OK, now we've got that out of the way, let's get down to how the picture looked with real world content and overall we thought it was excellent. Thanks to the single-chip and the decent lens, the level of clarity and detail was exceptional and as is usually the case with a DLP projector, motion handling was excellent. Images were well rendered and the accurate greyscale and colour gamut delivered some very natural pictures. The uniformity was also good and aside from the previously mentioned black levels, there was nothing to complain about. The HD91 did a great job regardless of the source but Blu-rays in particular look spectacular and our current 'disc du jour' - Pacific Rim - looked very impressive with the HD91. Pictures popped with real vitality and detail, giving the images plenty of impact. Optoma are to be congratulated on what they have managed to achieve at what is a previously unheard of price point.
Optoma HD91 Picture Quality 3D
Optoma HD91 Video Review
- Excellent greyscale and colour accuracy
- Impressive motion handling
- 20,000 hours lifespan for LEDs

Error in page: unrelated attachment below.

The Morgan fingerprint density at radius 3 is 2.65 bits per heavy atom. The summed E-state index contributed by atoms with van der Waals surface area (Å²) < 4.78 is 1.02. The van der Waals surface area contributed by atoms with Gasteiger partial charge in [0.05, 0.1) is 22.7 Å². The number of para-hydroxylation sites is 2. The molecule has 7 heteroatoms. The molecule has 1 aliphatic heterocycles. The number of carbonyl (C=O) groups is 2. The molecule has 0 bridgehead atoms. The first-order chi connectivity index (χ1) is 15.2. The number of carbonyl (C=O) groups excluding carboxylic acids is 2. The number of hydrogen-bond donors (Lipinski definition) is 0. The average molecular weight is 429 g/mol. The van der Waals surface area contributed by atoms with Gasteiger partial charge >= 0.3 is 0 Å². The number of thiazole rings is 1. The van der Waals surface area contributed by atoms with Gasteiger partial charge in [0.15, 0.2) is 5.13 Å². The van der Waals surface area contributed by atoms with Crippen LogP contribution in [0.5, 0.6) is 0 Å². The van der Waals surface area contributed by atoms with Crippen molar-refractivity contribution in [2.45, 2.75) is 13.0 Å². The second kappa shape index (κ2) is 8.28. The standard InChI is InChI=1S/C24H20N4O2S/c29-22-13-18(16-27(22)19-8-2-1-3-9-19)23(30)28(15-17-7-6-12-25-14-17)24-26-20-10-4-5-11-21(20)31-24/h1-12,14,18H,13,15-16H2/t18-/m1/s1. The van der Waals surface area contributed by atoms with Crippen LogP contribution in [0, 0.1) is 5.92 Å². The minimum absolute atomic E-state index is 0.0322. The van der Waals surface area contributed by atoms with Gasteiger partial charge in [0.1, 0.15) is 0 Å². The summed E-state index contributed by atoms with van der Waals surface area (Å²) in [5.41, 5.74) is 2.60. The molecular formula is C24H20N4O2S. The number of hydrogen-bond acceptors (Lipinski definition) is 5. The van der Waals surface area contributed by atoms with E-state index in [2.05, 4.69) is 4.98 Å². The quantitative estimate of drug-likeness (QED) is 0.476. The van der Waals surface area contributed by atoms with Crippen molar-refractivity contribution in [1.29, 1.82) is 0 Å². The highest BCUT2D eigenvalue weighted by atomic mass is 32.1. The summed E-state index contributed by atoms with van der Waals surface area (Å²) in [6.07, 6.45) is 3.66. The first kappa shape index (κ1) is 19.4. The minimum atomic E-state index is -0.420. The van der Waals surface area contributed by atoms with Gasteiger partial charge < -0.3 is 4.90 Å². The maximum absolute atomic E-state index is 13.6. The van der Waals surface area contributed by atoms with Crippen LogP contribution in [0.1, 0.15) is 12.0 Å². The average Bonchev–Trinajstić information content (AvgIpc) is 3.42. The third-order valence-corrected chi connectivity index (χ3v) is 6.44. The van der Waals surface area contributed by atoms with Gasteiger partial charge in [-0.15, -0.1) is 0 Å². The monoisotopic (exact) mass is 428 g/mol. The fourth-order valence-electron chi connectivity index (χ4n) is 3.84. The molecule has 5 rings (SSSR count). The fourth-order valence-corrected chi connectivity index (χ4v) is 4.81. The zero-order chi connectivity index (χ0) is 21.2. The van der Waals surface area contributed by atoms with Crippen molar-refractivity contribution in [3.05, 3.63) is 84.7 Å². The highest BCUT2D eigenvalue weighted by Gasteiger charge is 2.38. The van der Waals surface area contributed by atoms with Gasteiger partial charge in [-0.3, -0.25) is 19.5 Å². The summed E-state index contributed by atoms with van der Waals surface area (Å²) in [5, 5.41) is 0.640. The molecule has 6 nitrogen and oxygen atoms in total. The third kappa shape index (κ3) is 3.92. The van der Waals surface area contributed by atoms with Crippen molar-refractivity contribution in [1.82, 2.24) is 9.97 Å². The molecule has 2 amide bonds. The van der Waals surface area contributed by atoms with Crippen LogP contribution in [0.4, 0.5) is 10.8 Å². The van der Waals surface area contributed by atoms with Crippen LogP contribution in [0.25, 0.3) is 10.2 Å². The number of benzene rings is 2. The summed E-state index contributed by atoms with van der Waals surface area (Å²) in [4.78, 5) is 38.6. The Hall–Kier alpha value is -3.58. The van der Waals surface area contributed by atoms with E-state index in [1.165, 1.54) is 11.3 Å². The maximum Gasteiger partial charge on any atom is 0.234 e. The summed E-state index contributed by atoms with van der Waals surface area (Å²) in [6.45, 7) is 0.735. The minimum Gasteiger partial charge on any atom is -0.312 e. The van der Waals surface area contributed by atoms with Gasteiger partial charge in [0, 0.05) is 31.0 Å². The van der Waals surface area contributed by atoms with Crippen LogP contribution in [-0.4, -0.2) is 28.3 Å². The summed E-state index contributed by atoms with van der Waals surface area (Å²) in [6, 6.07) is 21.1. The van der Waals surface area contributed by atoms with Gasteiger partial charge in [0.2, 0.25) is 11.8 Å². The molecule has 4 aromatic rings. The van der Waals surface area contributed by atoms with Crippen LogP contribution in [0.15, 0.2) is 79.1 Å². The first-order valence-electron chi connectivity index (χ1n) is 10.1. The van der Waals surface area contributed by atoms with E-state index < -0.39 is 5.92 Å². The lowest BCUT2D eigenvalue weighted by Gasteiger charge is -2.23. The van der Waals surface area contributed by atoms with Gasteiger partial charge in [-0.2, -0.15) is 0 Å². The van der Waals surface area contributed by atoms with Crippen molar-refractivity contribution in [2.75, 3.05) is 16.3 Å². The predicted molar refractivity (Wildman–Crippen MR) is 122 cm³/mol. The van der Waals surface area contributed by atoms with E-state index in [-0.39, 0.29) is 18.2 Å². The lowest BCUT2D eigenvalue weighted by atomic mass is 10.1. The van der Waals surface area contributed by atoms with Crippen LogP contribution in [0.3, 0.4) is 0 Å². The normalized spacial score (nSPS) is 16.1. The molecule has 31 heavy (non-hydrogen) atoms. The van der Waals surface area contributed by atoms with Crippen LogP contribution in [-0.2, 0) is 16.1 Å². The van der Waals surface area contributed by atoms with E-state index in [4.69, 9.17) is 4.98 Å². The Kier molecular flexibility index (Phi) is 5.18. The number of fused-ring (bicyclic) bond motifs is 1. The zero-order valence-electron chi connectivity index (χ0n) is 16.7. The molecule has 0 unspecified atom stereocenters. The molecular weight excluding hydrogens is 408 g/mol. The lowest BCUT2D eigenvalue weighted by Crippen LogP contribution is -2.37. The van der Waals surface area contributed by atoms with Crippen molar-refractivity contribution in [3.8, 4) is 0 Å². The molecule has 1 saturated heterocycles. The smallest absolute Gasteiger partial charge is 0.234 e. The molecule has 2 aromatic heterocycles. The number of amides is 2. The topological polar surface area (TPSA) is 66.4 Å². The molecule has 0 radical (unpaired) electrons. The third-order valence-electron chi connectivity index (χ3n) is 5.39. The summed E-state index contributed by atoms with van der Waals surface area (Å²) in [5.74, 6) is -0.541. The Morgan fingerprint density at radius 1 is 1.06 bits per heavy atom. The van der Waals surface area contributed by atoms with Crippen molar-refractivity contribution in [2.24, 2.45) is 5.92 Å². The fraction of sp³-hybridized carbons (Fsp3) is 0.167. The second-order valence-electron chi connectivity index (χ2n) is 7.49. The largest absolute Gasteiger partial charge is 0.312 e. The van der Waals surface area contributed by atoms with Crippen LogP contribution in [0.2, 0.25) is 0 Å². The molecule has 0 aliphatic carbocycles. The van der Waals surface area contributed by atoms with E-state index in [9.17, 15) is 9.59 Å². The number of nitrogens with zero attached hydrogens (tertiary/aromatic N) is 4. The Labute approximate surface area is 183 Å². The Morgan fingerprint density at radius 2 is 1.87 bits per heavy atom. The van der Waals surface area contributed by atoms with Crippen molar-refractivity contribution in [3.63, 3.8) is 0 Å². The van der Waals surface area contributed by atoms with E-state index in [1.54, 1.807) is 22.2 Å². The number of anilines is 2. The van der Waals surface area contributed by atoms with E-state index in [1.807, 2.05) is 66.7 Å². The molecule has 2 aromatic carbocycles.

- Near instantaneous on/off
- Reference 3D performance
- Excellent calibration controls
- Good build quality and lens array
- Mediocre black levels and shadow detail
- Not as bright as bulb-based projectors
- Very occasional rainbow artefacts
- Failed to detect 2:2 cadence
- Fans can be a little noisy
Optoma HD91 LED Projector Review
We were pleased to see that Optoma include a decent set of calibration features and the HD91 can deliver an extremely accurate greyscale and colour gamut, especially after calibration. The video processing is also generally good, although the failure to correctly detect 2:2 cadence is a disappointment in this day and age. The use of LEDs as a light source delivers a number of benefits, including long life and consistency, and whilst not exactly a light cannon, the HD91 is certainly bright enough for most people's needs. The incidences of rainbows are heavily reduced thanks to the lack of a colour wheel but if you're especially susceptible you might still see them on occasion. The blacks are fairly mediocre but that tends to be the case with all DLP projectors, as does the limited shadow detail. Conversely the motion handling was excellent and the 3D performance was superb, which are both strong points of DLP.
Whilst Optoma's HD91 might not be a total game changer, it's still a remarkable technological achievement on the part of the manufacturer. If you're in the market for a new home cinema projector and you like the idea of one that uses LEDs as a light source, your choice is essentially limited to the Optoma. However even if you hadn't considered a LED projector before, the HD91 still deserves your consideration based purely on its excellent performance.
Contrast/Dynamic Range/Black levels
2D Picture Quality
3D Picture Quality
Ease Of Use
Value For Money